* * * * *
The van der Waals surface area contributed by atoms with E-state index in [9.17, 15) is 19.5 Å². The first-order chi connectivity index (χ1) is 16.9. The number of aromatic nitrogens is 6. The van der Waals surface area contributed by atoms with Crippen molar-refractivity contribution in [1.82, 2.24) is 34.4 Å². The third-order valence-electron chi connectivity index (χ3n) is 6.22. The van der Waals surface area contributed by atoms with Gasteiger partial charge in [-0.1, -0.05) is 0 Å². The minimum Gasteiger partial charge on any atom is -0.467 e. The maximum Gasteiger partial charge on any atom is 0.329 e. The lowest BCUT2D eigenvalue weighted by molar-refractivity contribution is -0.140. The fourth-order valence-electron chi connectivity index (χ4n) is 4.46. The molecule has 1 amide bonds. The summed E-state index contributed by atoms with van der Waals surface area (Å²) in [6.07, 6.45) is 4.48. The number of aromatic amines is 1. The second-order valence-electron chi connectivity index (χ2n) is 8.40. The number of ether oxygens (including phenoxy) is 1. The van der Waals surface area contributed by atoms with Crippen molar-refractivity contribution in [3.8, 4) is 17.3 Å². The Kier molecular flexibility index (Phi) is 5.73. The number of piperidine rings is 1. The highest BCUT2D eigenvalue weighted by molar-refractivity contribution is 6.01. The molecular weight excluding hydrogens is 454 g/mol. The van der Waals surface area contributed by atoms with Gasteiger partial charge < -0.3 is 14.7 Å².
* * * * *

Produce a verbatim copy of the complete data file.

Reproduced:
The van der Waals surface area contributed by atoms with E-state index in [9.17, 15) is 19.5 Å². The first-order chi connectivity index (χ1) is 16.9. The number of aromatic nitrogens is 6. The van der Waals surface area contributed by atoms with Crippen molar-refractivity contribution in [1.82, 2.24) is 34.4 Å². The third-order valence-electron chi connectivity index (χ3n) is 6.22. The van der Waals surface area contributed by atoms with Gasteiger partial charge in [-0.1, -0.05) is 0 Å². The minimum Gasteiger partial charge on any atom is -0.467 e. The maximum Gasteiger partial charge on any atom is 0.329 e. The lowest BCUT2D eigenvalue weighted by molar-refractivity contribution is -0.140. The fourth-order valence-electron chi connectivity index (χ4n) is 4.46. The molecule has 1 amide bonds. The summed E-state index contributed by atoms with van der Waals surface area (Å²) in [6.07, 6.45) is 4.48. The number of aromatic amines is 1. The second-order valence-electron chi connectivity index (χ2n) is 8.40. The number of ether oxygens (including phenoxy) is 1. The van der Waals surface area contributed by atoms with Crippen molar-refractivity contribution in [3.8, 4) is 17.3 Å². The Kier molecular flexibility index (Phi) is 5.73. The number of piperidine rings is 1. The highest BCUT2D eigenvalue weighted by molar-refractivity contribution is 6.01. The molecular weight excluding hydrogens is 454 g/mol. The van der Waals surface area contributed by atoms with Gasteiger partial charge < -0.3 is 14.7 Å².